It will come as no surprise to many that I found the most enjoyable aspect of the Bill’s passage the debate on the Castlereagh Foundation, the establishment of which the Bill will enable. It provided us with an opportunity in Committee and on Report to discuss the great contribution that Viscount Castlereagh made to Irish, British and European history, not least as the architect of the Act of Union and a key figure in defeating the Bonapartist tyranny in the early part of the 19th century. In doing so, we have benefited immensely from the expert historical knowledge and wisdom of my noble friend Lord Lexden, who I see in his place and to whom I am especially grateful and have been ever since he took the bold decision to employ me 35 years ago.
Finally, I place on record my thanks to my noble friend Lord Younger, my officials from the Northern Ireland Office, the Whips’ Office and all those involved in the Bill’s drafting for their hard work and support. The aim of the legislation is to implement important commitments in New Decade, New Approach, which, noble Lords will recall, led to the restoration of devolved government in January 2020. In remaining faithful to New Decade, New Approach, I am pleased that the Government were able to table amendments to the Bill and to make commitments in response to the debates we had.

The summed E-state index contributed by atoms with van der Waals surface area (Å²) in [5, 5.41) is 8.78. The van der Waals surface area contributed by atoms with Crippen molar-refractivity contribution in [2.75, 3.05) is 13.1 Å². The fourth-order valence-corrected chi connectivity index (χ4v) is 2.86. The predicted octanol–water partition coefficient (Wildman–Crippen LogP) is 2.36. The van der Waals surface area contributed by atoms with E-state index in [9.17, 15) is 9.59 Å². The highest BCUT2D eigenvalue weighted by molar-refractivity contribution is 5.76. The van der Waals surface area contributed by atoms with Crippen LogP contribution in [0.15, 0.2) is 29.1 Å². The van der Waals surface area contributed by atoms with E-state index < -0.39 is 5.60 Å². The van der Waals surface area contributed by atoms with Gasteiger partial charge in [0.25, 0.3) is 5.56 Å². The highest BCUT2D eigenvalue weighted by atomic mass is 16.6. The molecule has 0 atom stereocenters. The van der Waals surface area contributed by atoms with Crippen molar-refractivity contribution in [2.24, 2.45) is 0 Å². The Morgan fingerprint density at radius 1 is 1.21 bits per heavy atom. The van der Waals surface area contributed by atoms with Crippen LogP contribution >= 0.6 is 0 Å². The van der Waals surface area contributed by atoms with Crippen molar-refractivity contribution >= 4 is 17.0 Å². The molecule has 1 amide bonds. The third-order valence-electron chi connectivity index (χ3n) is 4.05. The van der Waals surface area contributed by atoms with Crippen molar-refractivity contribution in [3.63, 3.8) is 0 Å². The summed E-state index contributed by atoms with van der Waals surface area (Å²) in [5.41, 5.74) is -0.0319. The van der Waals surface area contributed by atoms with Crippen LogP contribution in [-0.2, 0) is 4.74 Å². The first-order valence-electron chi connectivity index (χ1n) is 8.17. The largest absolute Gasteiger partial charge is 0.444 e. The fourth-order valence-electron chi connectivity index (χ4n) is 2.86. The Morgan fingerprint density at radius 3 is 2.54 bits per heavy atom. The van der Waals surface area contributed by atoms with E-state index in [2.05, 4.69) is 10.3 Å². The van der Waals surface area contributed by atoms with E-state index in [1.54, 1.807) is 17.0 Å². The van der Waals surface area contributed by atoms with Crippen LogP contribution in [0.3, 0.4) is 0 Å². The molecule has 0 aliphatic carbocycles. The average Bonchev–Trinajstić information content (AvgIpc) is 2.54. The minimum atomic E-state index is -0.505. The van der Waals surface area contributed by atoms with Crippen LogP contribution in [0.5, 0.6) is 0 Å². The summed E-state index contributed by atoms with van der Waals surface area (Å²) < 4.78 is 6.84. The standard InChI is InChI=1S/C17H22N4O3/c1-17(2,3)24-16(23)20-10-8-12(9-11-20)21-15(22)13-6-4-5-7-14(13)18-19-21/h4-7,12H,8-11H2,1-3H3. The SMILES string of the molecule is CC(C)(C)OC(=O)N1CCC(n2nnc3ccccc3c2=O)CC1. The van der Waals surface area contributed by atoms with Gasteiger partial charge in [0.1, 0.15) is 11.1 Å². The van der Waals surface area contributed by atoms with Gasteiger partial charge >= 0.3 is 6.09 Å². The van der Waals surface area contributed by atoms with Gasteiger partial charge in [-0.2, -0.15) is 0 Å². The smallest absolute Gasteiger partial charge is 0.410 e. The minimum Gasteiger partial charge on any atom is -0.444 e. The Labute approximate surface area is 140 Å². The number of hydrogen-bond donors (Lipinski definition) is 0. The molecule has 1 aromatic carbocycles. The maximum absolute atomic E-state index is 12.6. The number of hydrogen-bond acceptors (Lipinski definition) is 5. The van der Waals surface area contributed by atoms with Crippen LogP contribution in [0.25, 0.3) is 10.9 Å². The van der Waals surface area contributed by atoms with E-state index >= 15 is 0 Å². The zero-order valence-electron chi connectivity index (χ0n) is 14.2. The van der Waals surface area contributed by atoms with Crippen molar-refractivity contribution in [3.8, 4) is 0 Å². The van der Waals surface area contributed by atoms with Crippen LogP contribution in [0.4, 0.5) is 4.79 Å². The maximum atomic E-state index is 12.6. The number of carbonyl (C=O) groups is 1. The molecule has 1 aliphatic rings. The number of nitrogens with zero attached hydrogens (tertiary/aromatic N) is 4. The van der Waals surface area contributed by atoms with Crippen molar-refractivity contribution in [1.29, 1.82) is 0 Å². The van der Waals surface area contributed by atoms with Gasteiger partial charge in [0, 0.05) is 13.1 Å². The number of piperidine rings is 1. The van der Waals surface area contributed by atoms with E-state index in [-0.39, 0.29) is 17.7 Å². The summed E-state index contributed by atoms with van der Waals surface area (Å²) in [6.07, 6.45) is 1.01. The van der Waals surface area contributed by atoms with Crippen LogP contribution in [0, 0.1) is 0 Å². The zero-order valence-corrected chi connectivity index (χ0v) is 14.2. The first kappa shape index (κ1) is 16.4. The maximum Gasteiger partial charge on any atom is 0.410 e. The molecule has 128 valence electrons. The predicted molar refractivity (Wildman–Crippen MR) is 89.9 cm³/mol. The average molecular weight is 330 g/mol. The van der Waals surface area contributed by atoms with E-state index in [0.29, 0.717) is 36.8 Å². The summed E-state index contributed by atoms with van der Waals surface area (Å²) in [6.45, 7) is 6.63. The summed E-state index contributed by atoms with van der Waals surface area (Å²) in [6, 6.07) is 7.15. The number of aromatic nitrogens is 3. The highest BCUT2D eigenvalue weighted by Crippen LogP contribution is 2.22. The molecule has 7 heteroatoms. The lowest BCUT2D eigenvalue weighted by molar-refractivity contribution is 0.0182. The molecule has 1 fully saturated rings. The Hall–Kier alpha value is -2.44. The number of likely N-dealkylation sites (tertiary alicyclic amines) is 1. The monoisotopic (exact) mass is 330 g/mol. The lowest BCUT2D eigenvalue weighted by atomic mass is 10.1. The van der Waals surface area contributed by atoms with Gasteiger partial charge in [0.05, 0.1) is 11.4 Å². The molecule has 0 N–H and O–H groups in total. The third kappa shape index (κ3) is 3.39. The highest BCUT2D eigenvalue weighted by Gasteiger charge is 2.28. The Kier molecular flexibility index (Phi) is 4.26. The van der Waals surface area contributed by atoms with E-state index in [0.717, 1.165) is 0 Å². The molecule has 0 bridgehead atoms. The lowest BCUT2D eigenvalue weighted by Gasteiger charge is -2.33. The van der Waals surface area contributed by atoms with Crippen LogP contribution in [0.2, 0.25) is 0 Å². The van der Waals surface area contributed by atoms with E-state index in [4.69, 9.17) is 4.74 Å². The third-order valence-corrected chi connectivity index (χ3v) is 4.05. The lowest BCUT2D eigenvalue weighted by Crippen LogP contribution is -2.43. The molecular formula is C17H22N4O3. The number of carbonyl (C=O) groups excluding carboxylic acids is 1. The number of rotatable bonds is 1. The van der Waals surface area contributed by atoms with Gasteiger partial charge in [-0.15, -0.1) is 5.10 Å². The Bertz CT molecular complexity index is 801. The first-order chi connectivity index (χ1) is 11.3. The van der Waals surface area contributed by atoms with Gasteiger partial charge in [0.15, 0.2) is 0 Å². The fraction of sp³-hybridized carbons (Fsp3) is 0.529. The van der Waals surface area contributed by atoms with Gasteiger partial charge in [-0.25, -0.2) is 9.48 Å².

As a result, I believe that the Bill is in a better state thanks to your Lordships’ scrutiny. Once again, this demonstrates the value of your Lordships’ House in examining legislation in detail. It is now over to the other place and, I sincerely hope, to a reconstituted Northern Ireland Executive and Assembly, to continue and complete the work we have started in your Lordships’ House.
My Lords, I echo the view of the Minister in the sense that the debates have been very good, informative and useful. They have also been informed from the point of view of many contributions from Members of your Lordships’ House from Northern Ireland, which enhanced the quality of the debate considerably. I thank the Minister for the very civilised way he handled this Bill at Second Reading, in Committee and on Report, and all Members of your Lordships’ House who took part.